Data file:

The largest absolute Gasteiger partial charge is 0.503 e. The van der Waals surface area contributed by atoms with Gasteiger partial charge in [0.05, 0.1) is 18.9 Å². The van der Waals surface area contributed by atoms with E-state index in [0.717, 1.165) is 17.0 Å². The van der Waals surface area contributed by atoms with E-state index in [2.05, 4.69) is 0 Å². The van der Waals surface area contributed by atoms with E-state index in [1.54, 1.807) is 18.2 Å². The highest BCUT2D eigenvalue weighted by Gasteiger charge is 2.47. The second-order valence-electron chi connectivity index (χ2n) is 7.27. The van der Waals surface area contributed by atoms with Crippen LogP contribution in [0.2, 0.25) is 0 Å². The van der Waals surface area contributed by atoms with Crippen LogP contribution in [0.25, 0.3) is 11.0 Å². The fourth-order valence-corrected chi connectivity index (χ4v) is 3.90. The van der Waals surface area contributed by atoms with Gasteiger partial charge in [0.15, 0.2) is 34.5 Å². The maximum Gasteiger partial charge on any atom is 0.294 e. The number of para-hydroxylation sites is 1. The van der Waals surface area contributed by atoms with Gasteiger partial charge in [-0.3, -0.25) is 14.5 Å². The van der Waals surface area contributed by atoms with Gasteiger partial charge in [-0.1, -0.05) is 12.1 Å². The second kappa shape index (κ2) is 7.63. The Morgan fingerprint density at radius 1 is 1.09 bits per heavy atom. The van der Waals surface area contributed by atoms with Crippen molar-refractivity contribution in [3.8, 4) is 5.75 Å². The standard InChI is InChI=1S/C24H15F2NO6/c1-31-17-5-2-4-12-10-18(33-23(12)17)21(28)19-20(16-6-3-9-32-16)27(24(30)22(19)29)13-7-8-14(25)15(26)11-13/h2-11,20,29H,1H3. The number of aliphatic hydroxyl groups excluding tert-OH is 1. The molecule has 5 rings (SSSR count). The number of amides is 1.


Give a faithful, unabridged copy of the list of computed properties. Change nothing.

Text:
The largest absolute Gasteiger partial charge is 0.503 e. The van der Waals surface area contributed by atoms with Gasteiger partial charge in [0.05, 0.1) is 18.9 Å². The van der Waals surface area contributed by atoms with E-state index in [0.717, 1.165) is 17.0 Å². The van der Waals surface area contributed by atoms with E-state index in [2.05, 4.69) is 0 Å². The van der Waals surface area contributed by atoms with E-state index in [1.54, 1.807) is 18.2 Å². The highest BCUT2D eigenvalue weighted by Gasteiger charge is 2.47. The second-order valence-electron chi connectivity index (χ2n) is 7.27. The van der Waals surface area contributed by atoms with Crippen LogP contribution in [0.2, 0.25) is 0 Å². The van der Waals surface area contributed by atoms with Crippen LogP contribution in [0.25, 0.3) is 11.0 Å². The fourth-order valence-corrected chi connectivity index (χ4v) is 3.90. The van der Waals surface area contributed by atoms with Gasteiger partial charge in [0.15, 0.2) is 34.5 Å². The maximum Gasteiger partial charge on any atom is 0.294 e. The number of para-hydroxylation sites is 1. The van der Waals surface area contributed by atoms with Gasteiger partial charge in [-0.3, -0.25) is 14.5 Å². The van der Waals surface area contributed by atoms with Gasteiger partial charge in [-0.1, -0.05) is 12.1 Å². The second kappa shape index (κ2) is 7.63. The Morgan fingerprint density at radius 1 is 1.09 bits per heavy atom. The van der Waals surface area contributed by atoms with Crippen molar-refractivity contribution in [3.8, 4) is 5.75 Å². The standard InChI is InChI=1S/C24H15F2NO6/c1-31-17-5-2-4-12-10-18(33-23(12)17)21(28)19-20(16-6-3-9-32-16)27(24(30)22(19)29)13-7-8-14(25)15(26)11-13/h2-11,20,29H,1H3. The number of aliphatic hydroxyl groups excluding tert-OH is 1. The molecule has 5 rings (SSSR count). The number of amides is 1.